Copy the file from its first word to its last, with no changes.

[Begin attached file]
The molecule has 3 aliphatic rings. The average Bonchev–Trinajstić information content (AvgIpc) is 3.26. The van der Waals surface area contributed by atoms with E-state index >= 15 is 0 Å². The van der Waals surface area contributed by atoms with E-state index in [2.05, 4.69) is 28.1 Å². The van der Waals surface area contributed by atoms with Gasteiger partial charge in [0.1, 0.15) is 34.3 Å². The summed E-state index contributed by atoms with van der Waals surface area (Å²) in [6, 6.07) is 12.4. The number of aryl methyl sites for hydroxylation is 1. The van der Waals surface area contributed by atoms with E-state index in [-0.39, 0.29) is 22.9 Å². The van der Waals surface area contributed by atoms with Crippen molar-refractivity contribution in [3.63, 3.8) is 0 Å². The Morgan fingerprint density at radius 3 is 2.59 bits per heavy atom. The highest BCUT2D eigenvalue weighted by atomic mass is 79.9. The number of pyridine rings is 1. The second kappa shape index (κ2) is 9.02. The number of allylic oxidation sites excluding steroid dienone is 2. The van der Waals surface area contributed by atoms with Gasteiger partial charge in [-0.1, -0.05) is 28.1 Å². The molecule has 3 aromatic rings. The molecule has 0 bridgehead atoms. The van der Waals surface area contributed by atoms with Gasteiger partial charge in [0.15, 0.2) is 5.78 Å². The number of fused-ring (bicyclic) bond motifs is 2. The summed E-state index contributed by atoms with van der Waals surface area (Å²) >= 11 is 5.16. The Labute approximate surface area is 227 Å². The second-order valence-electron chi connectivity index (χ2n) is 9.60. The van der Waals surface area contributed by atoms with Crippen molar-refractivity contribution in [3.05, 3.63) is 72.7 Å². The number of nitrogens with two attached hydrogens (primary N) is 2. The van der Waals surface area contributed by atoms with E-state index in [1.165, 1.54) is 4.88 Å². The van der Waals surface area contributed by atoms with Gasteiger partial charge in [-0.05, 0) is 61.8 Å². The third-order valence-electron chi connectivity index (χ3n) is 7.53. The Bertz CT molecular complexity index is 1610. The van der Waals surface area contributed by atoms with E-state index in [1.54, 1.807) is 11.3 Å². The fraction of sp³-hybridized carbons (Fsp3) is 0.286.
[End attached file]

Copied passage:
The molecule has 3 aliphatic rings. The average Bonchev–Trinajstić information content (AvgIpc) is 3.26. The van der Waals surface area contributed by atoms with E-state index >= 15 is 0 Å². The van der Waals surface area contributed by atoms with E-state index in [2.05, 4.69) is 28.1 Å². The van der Waals surface area contributed by atoms with Gasteiger partial charge in [0.1, 0.15) is 34.3 Å². The summed E-state index contributed by atoms with van der Waals surface area (Å²) in [6, 6.07) is 12.4. The number of aryl methyl sites for hydroxylation is 1. The van der Waals surface area contributed by atoms with E-state index in [-0.39, 0.29) is 22.9 Å². The van der Waals surface area contributed by atoms with Crippen molar-refractivity contribution in [3.63, 3.8) is 0 Å². The Morgan fingerprint density at radius 3 is 2.59 bits per heavy atom. The highest BCUT2D eigenvalue weighted by atomic mass is 79.9. The number of pyridine rings is 1. The second kappa shape index (κ2) is 9.02. The number of allylic oxidation sites excluding steroid dienone is 2. The van der Waals surface area contributed by atoms with Gasteiger partial charge in [-0.1, -0.05) is 28.1 Å². The molecule has 3 aromatic rings. The molecule has 0 bridgehead atoms. The van der Waals surface area contributed by atoms with Gasteiger partial charge in [0.15, 0.2) is 5.78 Å². The number of fused-ring (bicyclic) bond motifs is 2. The summed E-state index contributed by atoms with van der Waals surface area (Å²) >= 11 is 5.16. The Labute approximate surface area is 227 Å². The second-order valence-electron chi connectivity index (χ2n) is 9.60. The van der Waals surface area contributed by atoms with Crippen molar-refractivity contribution in [3.05, 3.63) is 72.7 Å². The number of nitrogens with two attached hydrogens (primary N) is 2. The van der Waals surface area contributed by atoms with E-state index in [1.165, 1.54) is 4.88 Å². The van der Waals surface area contributed by atoms with Gasteiger partial charge in [-0.05, 0) is 61.8 Å². The third-order valence-electron chi connectivity index (χ3n) is 7.53. The Bertz CT molecular complexity index is 1610. The van der Waals surface area contributed by atoms with E-state index in [1.54, 1.807) is 11.3 Å². The fraction of sp³-hybridized carbons (Fsp3) is 0.286.